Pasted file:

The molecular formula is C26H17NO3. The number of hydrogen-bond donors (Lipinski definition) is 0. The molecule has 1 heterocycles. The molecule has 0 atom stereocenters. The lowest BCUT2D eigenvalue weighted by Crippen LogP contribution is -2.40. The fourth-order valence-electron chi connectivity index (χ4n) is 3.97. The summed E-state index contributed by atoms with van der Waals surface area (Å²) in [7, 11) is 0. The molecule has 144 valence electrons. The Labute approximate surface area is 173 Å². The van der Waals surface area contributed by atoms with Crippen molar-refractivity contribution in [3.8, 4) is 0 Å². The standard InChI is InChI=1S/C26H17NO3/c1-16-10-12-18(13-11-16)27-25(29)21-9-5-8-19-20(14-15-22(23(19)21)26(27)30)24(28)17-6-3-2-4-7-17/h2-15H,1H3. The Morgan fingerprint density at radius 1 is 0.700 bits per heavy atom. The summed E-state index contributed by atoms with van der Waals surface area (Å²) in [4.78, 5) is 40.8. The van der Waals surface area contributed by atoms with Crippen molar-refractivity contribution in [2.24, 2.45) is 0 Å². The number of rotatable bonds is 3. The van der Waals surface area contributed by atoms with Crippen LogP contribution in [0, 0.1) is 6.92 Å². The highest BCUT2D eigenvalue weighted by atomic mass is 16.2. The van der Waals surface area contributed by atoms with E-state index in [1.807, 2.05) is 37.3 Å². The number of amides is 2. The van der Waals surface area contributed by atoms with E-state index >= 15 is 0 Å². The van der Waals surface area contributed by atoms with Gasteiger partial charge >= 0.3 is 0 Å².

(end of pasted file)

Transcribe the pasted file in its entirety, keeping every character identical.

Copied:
The molecular formula is C26H17NO3. The number of hydrogen-bond donors (Lipinski definition) is 0. The molecule has 1 heterocycles. The molecule has 0 atom stereocenters. The lowest BCUT2D eigenvalue weighted by Crippen LogP contribution is -2.40. The fourth-order valence-electron chi connectivity index (χ4n) is 3.97. The summed E-state index contributed by atoms with van der Waals surface area (Å²) in [7, 11) is 0. The molecule has 144 valence electrons. The Labute approximate surface area is 173 Å². The van der Waals surface area contributed by atoms with Crippen molar-refractivity contribution in [3.8, 4) is 0 Å². The standard InChI is InChI=1S/C26H17NO3/c1-16-10-12-18(13-11-16)27-25(29)21-9-5-8-19-20(14-15-22(23(19)21)26(27)30)24(28)17-6-3-2-4-7-17/h2-15H,1H3. The Morgan fingerprint density at radius 1 is 0.700 bits per heavy atom. The summed E-state index contributed by atoms with van der Waals surface area (Å²) in [4.78, 5) is 40.8. The van der Waals surface area contributed by atoms with Crippen molar-refractivity contribution in [2.24, 2.45) is 0 Å². The number of rotatable bonds is 3. The van der Waals surface area contributed by atoms with Crippen LogP contribution in [0, 0.1) is 6.92 Å². The highest BCUT2D eigenvalue weighted by atomic mass is 16.2. The van der Waals surface area contributed by atoms with E-state index in [1.807, 2.05) is 37.3 Å². The number of amides is 2. The van der Waals surface area contributed by atoms with E-state index >= 15 is 0 Å². The van der Waals surface area contributed by atoms with Gasteiger partial charge >= 0.3 is 0 Å².